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Extreme Sport on the Chesapeake

The waterfowl hunter is a different sort of man — or woman

Courtney Blank and McKenna Merkel with a nice bag of surf scoters and two drake old squaw sea ducks.

The sound of a half dozen rapid shots followed by a pause, then two or three more measured reports rolled in from the nearby Magothy River. I was drinking my first coffee that morning, still in my bathrobe and looking out the front window when I heard the gunfire. It was bitter cold, windy, overcast and an altogether miserable morning. The duck hunters must be in heaven, I thought.
    Foul winter weather drives migrating waterfowl down the Atlantic Coast. It also moves birds that have already arrived off open wind-riven waters to seek shelter and food along the shoreline coves and the tributaries. That’s where these specialized hunters wait, crouching in blinds or shivering in layout boats next to scores of decoys, fingering long, slender shotguns and waiting for their quarry to be attracted into range.
    Waterfowl hunters are not like normal people. During duck and goose seasons, spates of sunny days and moderate temperatures send them into irritable funks. Forecasts of storm warnings and gusting winds, snow or rain, overcast skies and plunging thermometers cheer them and lighten their step.
    Waterfowling is a sport only for the hardy, those inured to harsh, frigid conditions and ready to expend any amount of effort in preparing for their sport. They must also be immune to long days of inaction, for experienced gunners know well that often the birds do not come to the hunter.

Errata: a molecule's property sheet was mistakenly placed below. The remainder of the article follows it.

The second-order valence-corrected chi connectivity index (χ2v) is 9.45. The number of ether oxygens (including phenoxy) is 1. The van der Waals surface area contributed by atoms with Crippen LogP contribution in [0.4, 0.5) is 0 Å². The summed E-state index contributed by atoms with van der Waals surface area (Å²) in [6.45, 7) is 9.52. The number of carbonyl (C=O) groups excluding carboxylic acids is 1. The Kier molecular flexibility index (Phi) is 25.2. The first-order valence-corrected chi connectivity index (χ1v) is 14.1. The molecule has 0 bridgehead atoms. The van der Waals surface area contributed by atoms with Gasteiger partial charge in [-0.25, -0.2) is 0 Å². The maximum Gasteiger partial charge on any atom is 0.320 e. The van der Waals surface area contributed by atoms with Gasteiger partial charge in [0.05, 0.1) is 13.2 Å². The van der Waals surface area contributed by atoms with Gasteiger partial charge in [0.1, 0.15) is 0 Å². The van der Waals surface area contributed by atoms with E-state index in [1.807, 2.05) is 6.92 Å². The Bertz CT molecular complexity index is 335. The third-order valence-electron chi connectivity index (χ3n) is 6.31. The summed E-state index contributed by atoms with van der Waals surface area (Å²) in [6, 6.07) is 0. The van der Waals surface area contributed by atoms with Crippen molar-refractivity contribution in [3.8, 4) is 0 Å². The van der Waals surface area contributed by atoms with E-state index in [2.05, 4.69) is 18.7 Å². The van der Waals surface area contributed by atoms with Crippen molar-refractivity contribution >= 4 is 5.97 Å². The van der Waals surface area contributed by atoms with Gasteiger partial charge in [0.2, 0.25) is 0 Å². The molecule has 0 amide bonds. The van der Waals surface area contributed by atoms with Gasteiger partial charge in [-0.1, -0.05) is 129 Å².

The sport requires specialized hard-weather clothing, tough waterproof coats and trousers with heavily insulated cores. All come in camouflage patterns designed to make the wearer as inconspicuous as possible to the migrating ducks and geese. Those birds have virtually telescopic vision.
    It takes strength and good physical condition because gunning the Chesapeake requires an inordinate amount of hard labor. Preparing blinds and duck boats, lugging any number of decoys, setting them out before sunrise and carrying bags of gear: That kind of effort will raise a sweat and exhaust many before the first shot is even fired.
    Challenges are often extreme. The hardy, long-traveling, powerful birds that test these gunners do not seem bound by the normal physics of flight.
    I remember gunning many years ago on Lake Erie. I was in a layout boat behind four-dozen decoys on a blustery day inside Presque Isle Bay. A string of a dozen canvasbacks had plummeted in from on high. I rose up to lead the first duck by at least a half-dozen feet. My shot struck the water just behind the trailing duck as they flew off. If those geese weren’t exceeding 100 miles an hour, I’ll eat my hat and yours as well.
    In spite of the challenges, this sport has long had a hard corps of dedicated practitioners. And make no mistake, it isn’t strictly a man’s sport. That shouldn’t surprise anyone, especially these days, when the women in our military are earning Army Ranger badges and queuing up to compete for the most exclusive areas of Special Forces.
    Woman or man, the waterfowl hunter is a different sort of individual.